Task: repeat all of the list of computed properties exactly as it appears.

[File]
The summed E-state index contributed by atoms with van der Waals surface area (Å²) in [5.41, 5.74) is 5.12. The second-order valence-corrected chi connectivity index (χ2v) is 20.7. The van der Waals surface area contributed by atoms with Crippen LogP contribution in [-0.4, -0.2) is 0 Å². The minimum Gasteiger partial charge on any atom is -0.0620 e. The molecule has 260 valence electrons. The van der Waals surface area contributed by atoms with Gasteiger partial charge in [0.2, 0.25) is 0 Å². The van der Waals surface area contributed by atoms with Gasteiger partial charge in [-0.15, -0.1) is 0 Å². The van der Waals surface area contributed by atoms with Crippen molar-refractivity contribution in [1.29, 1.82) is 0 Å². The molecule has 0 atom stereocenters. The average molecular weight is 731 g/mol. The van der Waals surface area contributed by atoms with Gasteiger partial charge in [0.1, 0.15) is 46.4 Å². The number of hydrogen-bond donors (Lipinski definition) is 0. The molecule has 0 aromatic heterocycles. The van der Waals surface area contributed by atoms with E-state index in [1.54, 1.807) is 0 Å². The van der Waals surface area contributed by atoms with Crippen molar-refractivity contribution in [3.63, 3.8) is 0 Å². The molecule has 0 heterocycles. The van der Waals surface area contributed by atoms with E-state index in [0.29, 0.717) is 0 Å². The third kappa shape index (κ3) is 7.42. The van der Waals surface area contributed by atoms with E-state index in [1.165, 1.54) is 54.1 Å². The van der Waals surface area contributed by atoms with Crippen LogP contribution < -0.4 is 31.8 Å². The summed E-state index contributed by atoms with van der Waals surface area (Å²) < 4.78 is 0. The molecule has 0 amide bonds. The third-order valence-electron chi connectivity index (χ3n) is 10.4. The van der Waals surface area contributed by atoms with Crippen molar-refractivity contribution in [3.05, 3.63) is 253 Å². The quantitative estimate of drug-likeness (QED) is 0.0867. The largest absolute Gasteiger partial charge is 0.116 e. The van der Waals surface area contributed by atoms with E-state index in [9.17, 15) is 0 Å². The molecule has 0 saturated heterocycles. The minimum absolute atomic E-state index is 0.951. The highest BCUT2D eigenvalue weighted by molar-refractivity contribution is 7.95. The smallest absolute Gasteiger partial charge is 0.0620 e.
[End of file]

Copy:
The summed E-state index contributed by atoms with van der Waals surface area (Å²) in [5.41, 5.74) is 5.12. The second-order valence-corrected chi connectivity index (χ2v) is 20.7. The van der Waals surface area contributed by atoms with Crippen LogP contribution in [-0.4, -0.2) is 0 Å². The minimum Gasteiger partial charge on any atom is -0.0620 e. The molecule has 260 valence electrons. The van der Waals surface area contributed by atoms with Gasteiger partial charge in [0.2, 0.25) is 0 Å². The van der Waals surface area contributed by atoms with Gasteiger partial charge in [-0.15, -0.1) is 0 Å². The van der Waals surface area contributed by atoms with Crippen molar-refractivity contribution in [1.29, 1.82) is 0 Å². The molecule has 0 atom stereocenters. The average molecular weight is 731 g/mol. The van der Waals surface area contributed by atoms with Gasteiger partial charge in [0.1, 0.15) is 46.4 Å². The number of hydrogen-bond donors (Lipinski definition) is 0. The molecule has 0 aromatic heterocycles. The van der Waals surface area contributed by atoms with E-state index in [1.54, 1.807) is 0 Å². The van der Waals surface area contributed by atoms with Crippen molar-refractivity contribution in [3.63, 3.8) is 0 Å². The molecule has 0 heterocycles. The van der Waals surface area contributed by atoms with E-state index in [0.29, 0.717) is 0 Å². The third kappa shape index (κ3) is 7.42. The van der Waals surface area contributed by atoms with E-state index in [1.165, 1.54) is 54.1 Å². The van der Waals surface area contributed by atoms with Crippen LogP contribution < -0.4 is 31.8 Å². The summed E-state index contributed by atoms with van der Waals surface area (Å²) < 4.78 is 0. The molecule has 0 amide bonds. The third-order valence-electron chi connectivity index (χ3n) is 10.4. The van der Waals surface area contributed by atoms with Crippen molar-refractivity contribution in [3.05, 3.63) is 253 Å². The quantitative estimate of drug-likeness (QED) is 0.0867. The largest absolute Gasteiger partial charge is 0.116 e. The van der Waals surface area contributed by atoms with E-state index in [9.17, 15) is 0 Å². The molecule has 0 saturated heterocycles. The minimum absolute atomic E-state index is 0.951. The highest BCUT2D eigenvalue weighted by molar-refractivity contribution is 7.95. The smallest absolute Gasteiger partial charge is 0.0620 e.